This truly is one of the rarest commodities in the cinema pantheon; a film that conveys multiple plot angles, each as disturbing as the next, yet in a most quiet and understated fashion.
Environmental illness sends a California wife (Julianne Moore) to a New Age guru’s (Peter Friedman) clinic in New Mexico.
How do you live when all of those around you and indeed your entire environment is potentially a danger to you? That is the question at the core of Safe. Todd Haynes’ psychological drama is more than 20 years old but its themes continue of disease and social isolation resonate to this day and with the current outbreak of the Coronavirus, the message is even more profound than ever.
Julianne Moore stars as Carol White, a suburban housewife who has a good marriage and an active but distant social life witha group of friends. Life takes a sudden turn for the worse when Carol develops an unnamed disease which renders her vulnerable to everyday chemicals, ranging from car exhaust fumes to cosmetics at the local salon. Medical help is swiftly pursued but the doctors are left scratching their heads about Carol’s predicament. As her condition and situation worsens, so too do her relationships with those around her. Is there a cure for Carol or is she destined to suffer?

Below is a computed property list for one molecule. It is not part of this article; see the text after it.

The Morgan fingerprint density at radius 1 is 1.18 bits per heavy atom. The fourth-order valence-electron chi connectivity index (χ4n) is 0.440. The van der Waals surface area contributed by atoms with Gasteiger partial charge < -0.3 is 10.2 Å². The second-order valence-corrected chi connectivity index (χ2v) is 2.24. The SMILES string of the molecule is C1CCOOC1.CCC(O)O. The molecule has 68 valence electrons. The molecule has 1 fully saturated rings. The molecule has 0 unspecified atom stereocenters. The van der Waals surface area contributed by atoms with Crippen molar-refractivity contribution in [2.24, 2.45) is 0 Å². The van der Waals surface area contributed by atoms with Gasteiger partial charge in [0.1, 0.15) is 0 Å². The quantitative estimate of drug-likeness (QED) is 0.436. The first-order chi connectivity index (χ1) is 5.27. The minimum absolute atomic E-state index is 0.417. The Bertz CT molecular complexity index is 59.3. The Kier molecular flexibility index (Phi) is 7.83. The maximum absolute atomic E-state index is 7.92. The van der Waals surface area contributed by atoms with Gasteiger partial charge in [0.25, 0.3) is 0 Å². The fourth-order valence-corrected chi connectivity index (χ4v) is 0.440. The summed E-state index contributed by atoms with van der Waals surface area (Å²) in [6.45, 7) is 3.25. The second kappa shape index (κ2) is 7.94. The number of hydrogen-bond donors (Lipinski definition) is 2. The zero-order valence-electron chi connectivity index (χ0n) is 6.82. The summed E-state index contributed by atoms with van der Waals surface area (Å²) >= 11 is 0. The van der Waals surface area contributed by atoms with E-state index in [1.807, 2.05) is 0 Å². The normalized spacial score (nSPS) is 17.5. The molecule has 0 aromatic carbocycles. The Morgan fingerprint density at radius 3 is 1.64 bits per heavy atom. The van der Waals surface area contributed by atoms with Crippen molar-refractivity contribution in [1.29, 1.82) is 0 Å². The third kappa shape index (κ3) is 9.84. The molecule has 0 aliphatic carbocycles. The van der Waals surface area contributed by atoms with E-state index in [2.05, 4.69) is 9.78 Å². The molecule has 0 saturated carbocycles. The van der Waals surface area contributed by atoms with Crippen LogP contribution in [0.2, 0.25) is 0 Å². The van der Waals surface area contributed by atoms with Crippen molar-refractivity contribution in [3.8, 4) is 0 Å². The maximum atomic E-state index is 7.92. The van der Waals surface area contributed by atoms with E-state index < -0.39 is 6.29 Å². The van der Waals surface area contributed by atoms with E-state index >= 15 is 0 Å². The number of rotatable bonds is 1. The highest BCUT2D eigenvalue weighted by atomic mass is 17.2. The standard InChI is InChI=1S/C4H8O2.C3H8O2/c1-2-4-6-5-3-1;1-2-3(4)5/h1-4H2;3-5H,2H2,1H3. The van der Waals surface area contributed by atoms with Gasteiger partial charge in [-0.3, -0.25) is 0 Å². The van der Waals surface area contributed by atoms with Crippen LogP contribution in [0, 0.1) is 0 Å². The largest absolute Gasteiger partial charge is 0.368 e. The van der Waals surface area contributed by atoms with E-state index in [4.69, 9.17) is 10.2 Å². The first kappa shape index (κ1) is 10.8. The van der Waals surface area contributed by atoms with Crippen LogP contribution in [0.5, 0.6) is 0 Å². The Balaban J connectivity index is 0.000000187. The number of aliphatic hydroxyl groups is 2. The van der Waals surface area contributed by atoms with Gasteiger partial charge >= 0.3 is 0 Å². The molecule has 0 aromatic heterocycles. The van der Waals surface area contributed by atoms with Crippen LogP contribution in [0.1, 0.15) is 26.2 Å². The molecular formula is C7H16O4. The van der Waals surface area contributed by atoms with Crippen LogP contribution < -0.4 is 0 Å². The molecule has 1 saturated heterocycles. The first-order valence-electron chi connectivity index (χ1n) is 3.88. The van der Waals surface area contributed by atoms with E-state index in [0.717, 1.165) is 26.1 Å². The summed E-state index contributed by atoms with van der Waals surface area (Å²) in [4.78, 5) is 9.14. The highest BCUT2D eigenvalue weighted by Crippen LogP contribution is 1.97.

Haynes’ film moves along at a careful pace, sometimes too slow, the illness afflicting Carol gradually coming into play and turning her life upside down. It doesn’t appear to be something contagious to others but for Carol her social circles are turned upside down, now a life threatening engagement rather than a pleasant one. Julianne Moore is always reliable as an actor and she does not disappoint here in what is one of her earlier roles. The film leaves more questions than answers by the conclusion and though the ending is apt, it might not be completely satisfying for some people.
Verdict: A satisfying, rather than exceptional, psychological drama but one with a great performance from Julianne Moore.